Many small law firms choose to ignore law firm rankings directories because they see these as strictly BigLaw marketing tactics. If your law firm wants to attract bigger (and often higher paying) clients, however, it might be worth your time to submit some of your accomplishments to one of these directories.
Kate is a Chicago-based attorney, marketing consultant and writer with a passion for independent music, art and culture. When she's not assisting bands with legal needs or helping small firms and businesses with new media, she writes about all things that inspire her on her arts and life blog, Incinerating Diamonds. You can also learn more about Kate at www.ktbattle.com.
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For almost a year now, I have been searching for an easy-to-use static website builder. I can already hear my SEO pals cringing right now, but sometimes I need a simple, clean, static front page to post information about my business, special events or my portfolio.
Like many attorneys, I spend at about 12 hours every day staring at a computer screen, smartphone and e-reader. I’ve been thinking about upgrading to a Kindle Fire, but I had some concerns about my eye health and I did a bit of research that yielded some surprising results.
One of the biggest selling points for companies that sell portable readers is that “e-ink creates less strain on the eyes.” But is this really true?
When you are starting your own firm or trying to build your practice, it is crucial that you build a brand, show off your expertise, and reach out to a large target audience. Social media and advertising can take you a long way, but with so many options in legal services, it is important that potential clients get more than just a sales pitch, and they want to know that their attorney truly lives up to his or her word.
Unless you have been hiding under a rock for the past two weeks, you probably saw an email forward, tweet, or Facebook update referring to Kony 2012, a video that documents Invisible Children, Inc.’s efforts to make indicted Ugandan war criminal Joseph Kony internationally known in order to encourage his arrest in 2012. In just 3 days, the video received almost 40 million views on YouTube, and the numbers continue to climb.
Now, many people are criticizing both Invisible Children and the campaign, but one thing is for certain: Kony 2012 is a brilliant marketing campaign, and any business that wants to build its reputation should start taking notes. Here are a few lessons we can learn from the Kony 2012 video campaign:
Many attorneys provide pro bono services for a variety of reasons: to gain experience, to transition into new areas of law, to network with other attorneys, and to do something good for others. Unfortunately, pro bono work can take up a lot of time depending on the case and client, and most attorneys would agree with Ben Franklin that “time is money.”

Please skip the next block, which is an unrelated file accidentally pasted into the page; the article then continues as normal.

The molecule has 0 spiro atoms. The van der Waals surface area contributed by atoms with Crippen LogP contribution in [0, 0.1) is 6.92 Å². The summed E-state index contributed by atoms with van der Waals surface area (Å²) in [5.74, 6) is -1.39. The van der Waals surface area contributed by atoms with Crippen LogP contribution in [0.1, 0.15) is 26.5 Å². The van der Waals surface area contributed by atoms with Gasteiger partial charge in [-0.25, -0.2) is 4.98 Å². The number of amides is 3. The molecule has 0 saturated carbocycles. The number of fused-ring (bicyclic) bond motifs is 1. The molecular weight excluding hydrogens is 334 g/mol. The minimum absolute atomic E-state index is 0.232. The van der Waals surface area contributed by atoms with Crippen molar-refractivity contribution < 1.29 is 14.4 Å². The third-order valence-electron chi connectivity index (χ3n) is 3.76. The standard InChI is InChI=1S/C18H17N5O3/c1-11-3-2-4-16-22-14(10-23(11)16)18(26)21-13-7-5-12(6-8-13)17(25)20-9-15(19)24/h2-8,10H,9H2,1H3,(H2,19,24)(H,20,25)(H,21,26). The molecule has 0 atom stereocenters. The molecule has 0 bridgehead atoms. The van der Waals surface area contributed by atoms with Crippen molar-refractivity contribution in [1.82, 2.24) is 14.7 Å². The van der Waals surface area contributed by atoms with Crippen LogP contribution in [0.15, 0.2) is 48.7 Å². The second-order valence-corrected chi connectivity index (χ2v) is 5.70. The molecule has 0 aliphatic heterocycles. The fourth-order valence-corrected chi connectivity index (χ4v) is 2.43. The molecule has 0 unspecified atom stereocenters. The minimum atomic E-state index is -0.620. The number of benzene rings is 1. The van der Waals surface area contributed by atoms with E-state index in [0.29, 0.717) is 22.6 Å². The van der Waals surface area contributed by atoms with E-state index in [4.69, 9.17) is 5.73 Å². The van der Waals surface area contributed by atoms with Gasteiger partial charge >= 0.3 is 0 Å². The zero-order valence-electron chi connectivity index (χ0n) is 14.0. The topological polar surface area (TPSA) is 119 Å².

If you have taken on a lot of pro bono work, you might wonder whether the federal government values your time, as well. In other words, can the value of your time and services while providing pro bono legal services qualify as a charitable contribution that is deductible from gross income on your federal tax return? Unfortunately, in a word, nope.
A few months ago, Apple introduced iMessage, a nifty iOS 5 feature that allows you to send unlimited messages via WiFi or 3G from your iPad, iPhone, and iPod touch to anyone else who has one of those devices. Not only does iMessage allow you to save on data plans, it also allows you to track delivery and receipt of messages, create and read messages on multiple devices, and “enjoy secure encryption for text messages.”
While document review work is an easy way to make money while you are developing your own solo practice or trying to pay bills between jobs, getting document review work is not always so easy. A few weeks ago, Randall Ryder gave readers great tips on how to stay assertive in your full-time job search. Similarly, it’s important to be aggressive with staffing agencies if you want to avoid those dreaded gaps in employment when you finish a project and want (read: need) a new project to begin soon.
After the Nixon-Kennedy debates, those who heard the first debate on the radio proclaimed that Nixon was the winner, but for the people who saw the debate, Kennedy won. Even though the candidates were well-matched in substance, Kennedy showed up for the debate tan, rested, and well dressed. Nixon showed up after spending two weeks in the hospital. He looked ill and underweight, he wore an ill-fitting shirt, and he refused make-up to improve his color.
While a law firm webinar or teleconference may not be quite as important as a presidential debate, we can still learn a simple lesson from this event: Your personal appearance can be just as important as having the right technology, backdrop, setting, and lighting when communicating with clients via video.